The horrible truth

Manitoba in winter is a horrible place. There is nothing to do and nothing to see but black and white landscapes. The most exciting things in the snow are your own footprints. That is what we often hear from people that have never been here and have no intention of spending some time in Manitoba. Let alone in winter.

First impressions

So here are a few pictures of what you can see in Manitoba without making any effort.

The first one is of your back yard, or if you are in a hotel somewhere, from your balcony. No need even to set a foot outside for fear your toes might freeze off in those 20 seconds outside. Oh, and before I forget… make sure you wrap your camera in a fur hat, for example, it might seize up as well.

Colourful sunsetColourful sunset

In winter the roads are truly impassable, snowmobiles are all Manitobans have for transport. We use them for everything, including hauling groceries over the ice on our way to our ice-fishing shacks.

Snowmobile on the runSnowmobile on the run

The lakes and rivers are all frozen, no way to enjoy some swimming or even kayaking. What else would you be able to do on a river? Skating? Skiing? Curling? Or just a walk in the evening?

River Trail by nightRiver Trail by night

No, there is really nothing to do on the frozen rivers in Manitoba. Let’s forget ice fishing as well. There are no photographs to be had, everything is only just white and greyish black.

So now that you think you understand what Manitoba is all about, I can show the alternative reality of winter in Manitoba. Apart from staying inside drinking Caribous, the colour is everywhere. From the snow sculptures during the Festival du Voyageur in February Winnipeg, to glorious sunsets at any day in the winter.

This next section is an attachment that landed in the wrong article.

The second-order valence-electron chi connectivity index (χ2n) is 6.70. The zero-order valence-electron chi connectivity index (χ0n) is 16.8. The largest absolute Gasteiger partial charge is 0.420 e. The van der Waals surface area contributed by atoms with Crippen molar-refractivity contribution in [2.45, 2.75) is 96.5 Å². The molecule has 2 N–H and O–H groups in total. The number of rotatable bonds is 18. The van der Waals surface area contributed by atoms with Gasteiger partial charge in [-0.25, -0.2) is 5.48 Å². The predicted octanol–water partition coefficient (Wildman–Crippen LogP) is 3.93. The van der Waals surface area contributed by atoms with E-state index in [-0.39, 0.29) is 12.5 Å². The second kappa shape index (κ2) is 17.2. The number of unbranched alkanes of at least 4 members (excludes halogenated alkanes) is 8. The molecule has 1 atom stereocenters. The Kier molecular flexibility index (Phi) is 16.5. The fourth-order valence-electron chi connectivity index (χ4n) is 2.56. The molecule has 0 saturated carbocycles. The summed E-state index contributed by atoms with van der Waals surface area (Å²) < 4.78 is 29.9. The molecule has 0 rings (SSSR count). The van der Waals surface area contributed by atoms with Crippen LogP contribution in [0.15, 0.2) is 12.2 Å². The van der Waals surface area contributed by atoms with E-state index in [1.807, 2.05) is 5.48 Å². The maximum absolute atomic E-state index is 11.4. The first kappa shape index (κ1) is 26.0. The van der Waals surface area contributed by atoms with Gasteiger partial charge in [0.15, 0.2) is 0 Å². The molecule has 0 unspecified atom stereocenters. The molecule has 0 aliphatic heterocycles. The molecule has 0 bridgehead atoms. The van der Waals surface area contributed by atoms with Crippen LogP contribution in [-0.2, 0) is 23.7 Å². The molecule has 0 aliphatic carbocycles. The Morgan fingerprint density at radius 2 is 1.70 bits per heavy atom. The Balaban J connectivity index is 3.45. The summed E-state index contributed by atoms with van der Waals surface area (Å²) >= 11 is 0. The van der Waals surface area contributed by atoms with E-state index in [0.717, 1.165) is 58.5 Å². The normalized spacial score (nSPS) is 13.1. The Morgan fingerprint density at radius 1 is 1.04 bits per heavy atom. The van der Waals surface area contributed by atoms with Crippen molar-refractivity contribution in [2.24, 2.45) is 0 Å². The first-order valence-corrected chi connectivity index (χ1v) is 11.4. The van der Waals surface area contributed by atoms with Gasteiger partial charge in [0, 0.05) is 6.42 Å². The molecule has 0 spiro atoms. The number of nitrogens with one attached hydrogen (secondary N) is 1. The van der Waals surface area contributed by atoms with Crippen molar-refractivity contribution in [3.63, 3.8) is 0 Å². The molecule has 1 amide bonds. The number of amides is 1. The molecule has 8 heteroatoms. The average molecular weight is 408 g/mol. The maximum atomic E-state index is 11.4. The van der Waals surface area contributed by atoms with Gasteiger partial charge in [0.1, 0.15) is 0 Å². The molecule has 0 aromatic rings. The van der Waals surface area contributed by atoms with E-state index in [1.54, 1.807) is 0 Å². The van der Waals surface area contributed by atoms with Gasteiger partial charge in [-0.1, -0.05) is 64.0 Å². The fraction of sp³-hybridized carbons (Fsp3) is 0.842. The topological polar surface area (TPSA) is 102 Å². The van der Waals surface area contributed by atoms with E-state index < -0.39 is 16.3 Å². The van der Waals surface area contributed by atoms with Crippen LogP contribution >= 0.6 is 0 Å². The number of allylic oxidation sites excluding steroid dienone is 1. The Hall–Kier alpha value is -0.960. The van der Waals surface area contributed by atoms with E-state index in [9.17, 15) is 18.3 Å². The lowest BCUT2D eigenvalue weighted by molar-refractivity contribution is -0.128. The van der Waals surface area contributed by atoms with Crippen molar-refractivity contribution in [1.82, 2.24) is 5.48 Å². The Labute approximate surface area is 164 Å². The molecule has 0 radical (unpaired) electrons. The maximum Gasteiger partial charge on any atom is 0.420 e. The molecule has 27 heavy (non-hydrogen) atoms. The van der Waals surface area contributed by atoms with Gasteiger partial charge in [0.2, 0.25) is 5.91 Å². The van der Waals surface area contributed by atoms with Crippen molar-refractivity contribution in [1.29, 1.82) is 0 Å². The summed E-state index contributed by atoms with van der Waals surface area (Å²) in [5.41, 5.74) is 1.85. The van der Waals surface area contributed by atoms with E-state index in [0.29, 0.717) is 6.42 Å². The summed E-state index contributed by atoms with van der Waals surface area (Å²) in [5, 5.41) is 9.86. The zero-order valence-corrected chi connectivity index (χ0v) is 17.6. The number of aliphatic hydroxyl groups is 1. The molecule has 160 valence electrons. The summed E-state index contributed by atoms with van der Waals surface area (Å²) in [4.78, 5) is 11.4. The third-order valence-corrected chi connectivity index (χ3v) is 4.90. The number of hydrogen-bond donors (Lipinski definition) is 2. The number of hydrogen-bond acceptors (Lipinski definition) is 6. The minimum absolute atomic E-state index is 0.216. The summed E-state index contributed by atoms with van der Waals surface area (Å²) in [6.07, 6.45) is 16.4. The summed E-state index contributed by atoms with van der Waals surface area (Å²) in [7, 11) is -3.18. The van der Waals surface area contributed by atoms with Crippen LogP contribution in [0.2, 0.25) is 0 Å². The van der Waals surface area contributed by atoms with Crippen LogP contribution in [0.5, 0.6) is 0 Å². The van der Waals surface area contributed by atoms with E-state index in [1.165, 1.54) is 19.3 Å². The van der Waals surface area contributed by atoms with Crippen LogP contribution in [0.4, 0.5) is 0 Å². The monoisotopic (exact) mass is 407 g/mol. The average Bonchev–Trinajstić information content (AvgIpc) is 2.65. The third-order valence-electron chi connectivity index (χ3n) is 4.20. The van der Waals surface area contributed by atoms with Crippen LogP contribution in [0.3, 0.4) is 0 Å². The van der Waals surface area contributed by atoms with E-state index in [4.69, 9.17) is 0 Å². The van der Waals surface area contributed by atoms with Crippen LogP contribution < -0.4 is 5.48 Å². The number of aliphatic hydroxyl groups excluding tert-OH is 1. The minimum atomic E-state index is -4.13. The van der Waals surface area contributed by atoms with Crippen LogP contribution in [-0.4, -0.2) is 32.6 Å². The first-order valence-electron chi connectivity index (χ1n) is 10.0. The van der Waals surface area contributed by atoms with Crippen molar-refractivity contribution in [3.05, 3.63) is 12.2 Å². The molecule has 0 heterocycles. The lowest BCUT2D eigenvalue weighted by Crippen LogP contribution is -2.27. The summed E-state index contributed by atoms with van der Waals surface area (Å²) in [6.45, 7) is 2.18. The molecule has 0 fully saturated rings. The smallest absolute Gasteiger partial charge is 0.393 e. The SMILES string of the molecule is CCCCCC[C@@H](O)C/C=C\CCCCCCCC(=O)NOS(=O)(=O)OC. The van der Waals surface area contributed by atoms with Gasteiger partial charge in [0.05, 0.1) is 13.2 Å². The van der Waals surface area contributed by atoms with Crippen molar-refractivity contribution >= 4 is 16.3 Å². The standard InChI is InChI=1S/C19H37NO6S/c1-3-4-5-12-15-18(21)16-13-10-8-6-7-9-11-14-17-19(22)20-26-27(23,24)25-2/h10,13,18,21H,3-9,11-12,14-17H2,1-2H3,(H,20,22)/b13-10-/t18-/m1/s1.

Snow SculptureSnow Sculpture

Granted we have our overcast days, but with 300+ days of sunshine per year, Manitoba usually gets the light. Vitamin D abounds in this place.

Resting in the yardResting in the yard

If you’re not careful, the deer can even come up to your house inside the city to eat whatever is left in your yard.

Curious deerCurious deer

They are fairly used to people and hunting inside the city is forbidden, so where would be the best place for the deer? Inside the city.

Bison, not buffalo, eh?Bison, not buffalo, eh?

Bison are a bit more cumbersome to let them roam around in the city, big compounds are created to give them as much space as possible to fit their needs. And yes, some houses are on the border of those bison compounds, their yards protected by a mere chain-link fence.

Bison at Fort WhyteBison at Fort Whyte

Walking, hiking and skiing are on the menu everywhere. Groomed trails are available in most of the bigger parks in and around the cities.

Groomed ski trails and hiking trailsGroomed ski trails and hiking trails

If the ice is thick enough, taking your truck or 4x4 vehicle onto it may yield some very neat pictures of places you usually don’t get to. Here, the start of Lake Winnipeg, having gone by car over all of the marshes that form the Red River delta south of Lake Winnipeg.

A beacon at the southern tip of Lake WinnipegA beacon at the southern tip of Lake Winnipeg

There are not many people or houses around for sure, but if you are looking for a quiet place to either relax or do some ice-fishing, this is the spot.

A barn by night lightA barn by night light

If you are more of a night person, the province can give you all kinds of beautiful views. Stars are everywhere and often the Milky Way can be seen as well. Finding dark places is not very difficult, go out of the city and after a 15 minutes drive, and you’re set.

Small Ukrainian churchMidnight church

On many nights the Aurora Borealis is visible, sometimes for a great show, sometimes for a… ehm… not so great show. The above shot was taken on an Aurora hunting night. While we were in the car the show was great. When we arrived at this nice little church, the lights had gone and all that was left was a faint green glow through the trees far away.


After a good night’s aurora hunt you may be greeted by the sun and his acolytes. They are called sun dogs and are a common phenomenon in Manitoba. The first time I was introduced to sundogs was in a movie called Baghdad Cafe. I had never seen them and thought they were Hollywood inventions. Here in Manitoba you can see them for real.

So Manitoba in winter is a forbidding and boring place? Not so! You just need to go looking for the interesting times and places. There are way too many of them to cover in one blog post. Go out and try for yourself!

Until next time…